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Janyce Taylor, 91, welfare case worker and veteran of a segregated black postal battalion in World War II.

The job of the women of the 6888th was to get mail to 7 million American troops in Europe — and they did it.

FEW THINGS are more important to soldiers in wartime than mail from home.

But getting mail from home in wartime can be a logistical nightmare for those who have to collect, sort and deliver it, particularly to combat troops moving rapidly in battle.

In World War II, the job fell to a dedicated band of black female soldiers who were members of the 6888th Central Postal Directory Battalion, the only black Women's Army Corps unit to serve overseas in the war.

One of its proud members was Janyce Stovall, who sneaked away from her Philadelphia home in 1943 as the war was raging to join the WAC.

She was assigned first to Fort Dix, N.J., and then sent to Europe as a member of what the troops called the "Six Triple Eight."

It was somewhat of an exclusive unit, consisting of 855 enlisted African-American women and officers, whose daunting job was to get mail to some 7 million American troops in Europe.

Janyce Taylor, as she became after marrying George Taylor in 1948, looked back on that experience with proud memories. After the war, she studied nursing and sociology, became a caseworker for the Pennsylvania Department of Welfare and raised a family.

She died May 6 at age 91. She was living in a nursing home, but had lived for years in Mount Airy.

"She was a real lady," said her niece, Catherine Taylor Owen. "She was short; she was like a little general. She was a leader, and a proud person."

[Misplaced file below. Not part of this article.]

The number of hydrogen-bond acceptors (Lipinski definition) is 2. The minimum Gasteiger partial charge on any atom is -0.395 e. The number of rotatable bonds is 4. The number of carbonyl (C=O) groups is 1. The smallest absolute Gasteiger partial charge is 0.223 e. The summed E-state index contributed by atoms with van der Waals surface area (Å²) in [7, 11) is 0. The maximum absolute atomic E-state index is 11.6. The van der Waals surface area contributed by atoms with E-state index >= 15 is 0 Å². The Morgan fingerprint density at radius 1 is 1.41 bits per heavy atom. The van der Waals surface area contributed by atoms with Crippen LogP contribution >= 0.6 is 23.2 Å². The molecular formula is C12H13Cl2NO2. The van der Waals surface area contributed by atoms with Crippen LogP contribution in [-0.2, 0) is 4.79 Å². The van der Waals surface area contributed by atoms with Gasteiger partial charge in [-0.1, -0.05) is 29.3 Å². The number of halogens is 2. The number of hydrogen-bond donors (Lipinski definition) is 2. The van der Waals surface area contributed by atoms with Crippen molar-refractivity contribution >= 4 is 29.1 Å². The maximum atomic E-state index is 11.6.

When the 6888th arrived in Birmingham, England, at the height of the war, it was confronted with a formidable stack of undelivered mail, one that reached to the ceiling. Some of it had been waiting two years for delivery to soldiers.

The 6888th worked in England and in Rouen, France, to get that mail moving.

Janyce was aware of the responsibility of her segregated unit. "If we had fouled up, it would have been a black mark against black women and women in general," she said in an Inquirer interview in 1998. "But we didn't foul up. We did our job."

Janyce, who in later years traveled with her career Air Force husband to nearly every continent and every state in the union, described how awed she was when she first saw Paris as a WAC:

"I was just walking down the street, and I had to pinch myself. It was such a thrill. I couldn't believe I was there."

She was born in Philadelphia, the oldest of the five children of Arthur Stovall and Edith Gilbert Stovall. She graduated from West Philadelphia High School in 1941, and completed a nine-month government course in nursing.

She went on to Temple University, where she earned a bachelor's degree in sociology. She later received a master's degree from Antioch College in social work.

In the early '70s, she served as a caseworker for the state Welfare Department for eight years.

She married George Taylor, a 25-year career Air Force enlisted man. They lived wherever George was stationed, including the Philippines. After his discharge, he worked as a lineman for the old Bell Telephone Co.

Janyce became an active member of Canaan Baptist Church, where she was a deaconess, usher and the originator of Canaan's Recreation, Education and Athletic Committee. She also served on the scholarship and education ministry, culinary ministry and youth ministry, and was always available for whatever the church needed doing.

Janyce was easy to buy presents for. All you had to do was find miniature swans, or something blue. She had a thing for swans, and blue was her favorite color.

Besides her husband and niece, she is survived by a son, Alan; a sister, Bertha Stovall Waters; four grandchildren; and numerous other nephews and nieces. She was predeceased by another son, George Taylor Jr.

Services: 10 a.m. today at Canaan Baptist Church, 5430 Pulaski Ave. Friends may call at 8 a.m. Burial will be in Washington Crossing National Cemetery.